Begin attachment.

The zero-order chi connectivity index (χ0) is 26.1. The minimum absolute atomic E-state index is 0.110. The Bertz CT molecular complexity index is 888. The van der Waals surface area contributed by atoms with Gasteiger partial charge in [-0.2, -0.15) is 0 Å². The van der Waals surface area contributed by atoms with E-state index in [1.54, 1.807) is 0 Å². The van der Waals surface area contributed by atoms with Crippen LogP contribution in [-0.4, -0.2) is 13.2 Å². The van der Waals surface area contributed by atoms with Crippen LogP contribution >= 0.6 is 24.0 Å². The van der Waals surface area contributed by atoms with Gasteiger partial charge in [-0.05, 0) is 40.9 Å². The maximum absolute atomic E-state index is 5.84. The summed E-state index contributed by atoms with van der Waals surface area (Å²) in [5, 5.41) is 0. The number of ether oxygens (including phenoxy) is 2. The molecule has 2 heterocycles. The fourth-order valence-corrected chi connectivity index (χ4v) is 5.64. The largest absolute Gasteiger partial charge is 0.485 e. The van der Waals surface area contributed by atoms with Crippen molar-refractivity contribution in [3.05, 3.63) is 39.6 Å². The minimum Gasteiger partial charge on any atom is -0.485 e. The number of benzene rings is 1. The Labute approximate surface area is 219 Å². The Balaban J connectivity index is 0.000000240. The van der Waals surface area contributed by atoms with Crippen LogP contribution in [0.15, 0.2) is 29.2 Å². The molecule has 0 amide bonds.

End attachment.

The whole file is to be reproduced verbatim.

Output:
The zero-order chi connectivity index (χ0) is 26.1. The minimum absolute atomic E-state index is 0.110. The Bertz CT molecular complexity index is 888. The van der Waals surface area contributed by atoms with Gasteiger partial charge in [-0.2, -0.15) is 0 Å². The van der Waals surface area contributed by atoms with E-state index in [1.54, 1.807) is 0 Å². The van der Waals surface area contributed by atoms with Crippen LogP contribution in [-0.4, -0.2) is 13.2 Å². The van der Waals surface area contributed by atoms with Crippen LogP contribution >= 0.6 is 24.0 Å². The van der Waals surface area contributed by atoms with Gasteiger partial charge in [-0.05, 0) is 40.9 Å². The maximum absolute atomic E-state index is 5.84. The summed E-state index contributed by atoms with van der Waals surface area (Å²) in [5, 5.41) is 0. The number of ether oxygens (including phenoxy) is 2. The molecule has 2 heterocycles. The fourth-order valence-corrected chi connectivity index (χ4v) is 5.64. The largest absolute Gasteiger partial charge is 0.485 e. The van der Waals surface area contributed by atoms with Crippen molar-refractivity contribution in [3.05, 3.63) is 39.6 Å². The minimum Gasteiger partial charge on any atom is -0.485 e. The number of benzene rings is 1. The Labute approximate surface area is 219 Å². The Balaban J connectivity index is 0.000000240. The van der Waals surface area contributed by atoms with Crippen LogP contribution in [0.15, 0.2) is 29.2 Å². The molecule has 0 amide bonds.